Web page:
* Music/{{Queen}} was regularly panned by music critics during the 1970s, due to their pomp and general goofiness. Then-renowned music critic Dave Marsh even called them [[GodwinsLaw "the first truly fascist rock band."]] After their disco-centric 1982 album ''Hot Space'' flopped, they were more-or-less written off as relics of '70s flamboyance and excess (although they did have a hit in 1984 with "Radio Ga Ga"). However, their monumental performance at the Live Aid concert in 1985, Freddie Mercury's early death in late 1991 and their 1975 hit "Bohemian Rhapsody" from ''Music/ANightAtTheOpera'' appearing in the popular 1992 comedy Film/WaynesWorld caused a major resurgence in the band's popularity, with many critics seriously reconsidering their prior dismissal of the band. They are now almost unanimously considered to be one of the greatest rock bands of all time.

to:

* Music/{{Queen}} was regularly panned by music critics during the 1970s, due to their pomp and general goofiness. Then-renowned music critic Dave Marsh even called them [[GodwinsLaw "the first truly fascist rock band."]] After their disco-centric 1982 album ''Hot Space'' flopped, they were more-or-less written off as relics of '70s flamboyance and excess (although they did have a hit in 1984 with "Radio Ga Ga"). However, their monumental performance at the Live Aid concert in 1985, Freddie Mercury's early death in late 1991 and their 1975 hit "Bohemian Rhapsody" from ''Music/ANightAtTheOpera'' appearing in the popular 1992 comedy Film/WaynesWorld ''Film/WaynesWorld'' caused a major resurgence in the band's popularity, with many critics seriously reconsidering their prior dismissal of the band. They are now almost unanimously considered to be one of the greatest rock bands of all time.



* Almost every {{Shoegazing}} band not named Music/MyBloodyValentine or Music/{{Ride}} are far more popular and acclaimed now than they were back when the fad was still going. Some notable examples:

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* Almost every {{Shoegazing}} band not named Music/MyBloodyValentine or Music/{{Ride}} are is far more popular and acclaimed now than they were back when the fad was still going. Some notable examples:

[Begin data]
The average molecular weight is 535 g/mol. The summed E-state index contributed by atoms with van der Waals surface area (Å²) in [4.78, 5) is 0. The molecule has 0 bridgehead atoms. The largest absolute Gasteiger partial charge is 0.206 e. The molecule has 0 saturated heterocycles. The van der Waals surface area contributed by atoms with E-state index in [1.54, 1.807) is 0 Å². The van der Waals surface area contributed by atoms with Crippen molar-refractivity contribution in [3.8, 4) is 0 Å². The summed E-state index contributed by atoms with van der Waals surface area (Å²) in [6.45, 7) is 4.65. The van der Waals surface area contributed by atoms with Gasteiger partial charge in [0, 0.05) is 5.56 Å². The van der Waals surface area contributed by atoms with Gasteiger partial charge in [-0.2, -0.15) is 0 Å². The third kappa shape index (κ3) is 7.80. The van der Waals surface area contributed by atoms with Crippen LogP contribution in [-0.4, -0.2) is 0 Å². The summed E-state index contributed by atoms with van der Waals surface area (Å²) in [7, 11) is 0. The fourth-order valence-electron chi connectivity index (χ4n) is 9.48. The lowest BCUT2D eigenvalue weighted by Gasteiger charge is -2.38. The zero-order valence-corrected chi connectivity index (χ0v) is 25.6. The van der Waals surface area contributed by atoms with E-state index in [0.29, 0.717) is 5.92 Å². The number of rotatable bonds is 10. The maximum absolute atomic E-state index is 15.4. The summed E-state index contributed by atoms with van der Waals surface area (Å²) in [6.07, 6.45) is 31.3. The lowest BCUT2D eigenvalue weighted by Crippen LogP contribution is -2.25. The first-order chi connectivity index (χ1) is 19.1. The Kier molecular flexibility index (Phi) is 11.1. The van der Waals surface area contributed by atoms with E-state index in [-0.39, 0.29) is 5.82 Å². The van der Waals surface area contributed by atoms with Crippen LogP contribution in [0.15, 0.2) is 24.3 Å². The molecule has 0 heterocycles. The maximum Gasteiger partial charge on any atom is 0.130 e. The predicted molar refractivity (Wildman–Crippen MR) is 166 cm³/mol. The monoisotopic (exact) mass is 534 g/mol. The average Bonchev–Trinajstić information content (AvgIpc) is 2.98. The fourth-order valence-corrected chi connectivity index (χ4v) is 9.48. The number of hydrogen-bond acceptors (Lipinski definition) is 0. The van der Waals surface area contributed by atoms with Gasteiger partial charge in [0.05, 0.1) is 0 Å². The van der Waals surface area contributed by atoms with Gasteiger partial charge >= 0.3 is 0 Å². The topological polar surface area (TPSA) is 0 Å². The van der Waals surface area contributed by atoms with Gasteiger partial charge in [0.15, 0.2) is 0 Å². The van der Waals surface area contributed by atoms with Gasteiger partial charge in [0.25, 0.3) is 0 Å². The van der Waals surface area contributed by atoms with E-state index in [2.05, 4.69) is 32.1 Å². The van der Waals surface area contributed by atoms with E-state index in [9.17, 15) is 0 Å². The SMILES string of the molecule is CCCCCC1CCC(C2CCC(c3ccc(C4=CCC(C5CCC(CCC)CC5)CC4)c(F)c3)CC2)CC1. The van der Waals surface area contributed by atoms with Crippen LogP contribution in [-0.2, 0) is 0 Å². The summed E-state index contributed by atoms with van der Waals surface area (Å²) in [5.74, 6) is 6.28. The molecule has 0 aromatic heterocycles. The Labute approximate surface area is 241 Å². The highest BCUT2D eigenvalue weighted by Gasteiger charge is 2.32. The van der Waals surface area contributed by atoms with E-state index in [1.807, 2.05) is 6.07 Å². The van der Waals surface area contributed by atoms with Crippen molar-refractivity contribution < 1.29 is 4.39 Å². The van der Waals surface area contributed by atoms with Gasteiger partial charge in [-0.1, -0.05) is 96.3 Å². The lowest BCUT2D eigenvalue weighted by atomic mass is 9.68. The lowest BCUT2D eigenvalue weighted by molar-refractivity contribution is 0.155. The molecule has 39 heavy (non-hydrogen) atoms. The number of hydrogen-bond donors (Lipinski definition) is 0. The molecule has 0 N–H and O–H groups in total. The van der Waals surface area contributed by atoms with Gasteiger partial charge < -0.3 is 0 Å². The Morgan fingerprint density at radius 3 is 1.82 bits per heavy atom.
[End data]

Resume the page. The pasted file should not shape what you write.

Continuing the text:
Added DiffLines:

** Music/{{Ride}}: While their first two albums, ''Nowhere'' and ''Going Blank Again'', are widely considered their best, they're still far from being praised as much as Music/MyBloodyValentine's ''Music/{{Loveless}}''. Nowadays, the band is one of many {{gateway|Series}}s into shoegazing.
15th Dec '17 5:38:47 PM bt8257
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** Similarly, Bowie's minimalistic, synth-heavy "[[RuleOfThree Berlin Trilogy]]" of the late 1970s (''Music/LowDavidBowieAlbum'', ''Music/HeroesDavidBowieAlbum'' and ''Music/{{Lodger}}''), on which he collaborated with Music/BrianEno and [[Music/KingCrimson Robert Fripp]], were misunderstood and low-selling by his previous standards (though ''Music/HeroesDavidBowieAlbum'' was ''NME'''s Album of the Year for 1977). Now they're [[CultClassic cult classics]] noted for influencing SynthPop, NewWaveMusic and ambient music. The title track of ''Music/HeroesDavidBowieAlbum'', which didn't make waves as a single, is now one of his most recognized and beloved songs.
** The album released prior to the trilogy, ''Music/StationToStation'', is being similarly re-evaluated, as it is an interesting transitional work with both blue-eyed {{Soul}} influences lingering from the previous album (''Music/YoungAmericans'') and some interesting experiments in the direction of ''Music/LowDavidBowieAlbum''.
** Finally, some of Bowie's post-Tin Machine work is also undergoing this in the wake of the success and popularity of his post-retirement albums ''Music/TheNextDay'' & ''★''. ''1. Music/{{Outside}}'' in particular is now considered a classic amongst die-hard Bowie fans. For example, a popular Bowie blog ran a poll in 2015-2016 for his best albums, [[https://bowiesongs.wordpress.com/2016/01/06/album-poll-day-3-10-1/ where it came in at ninth]].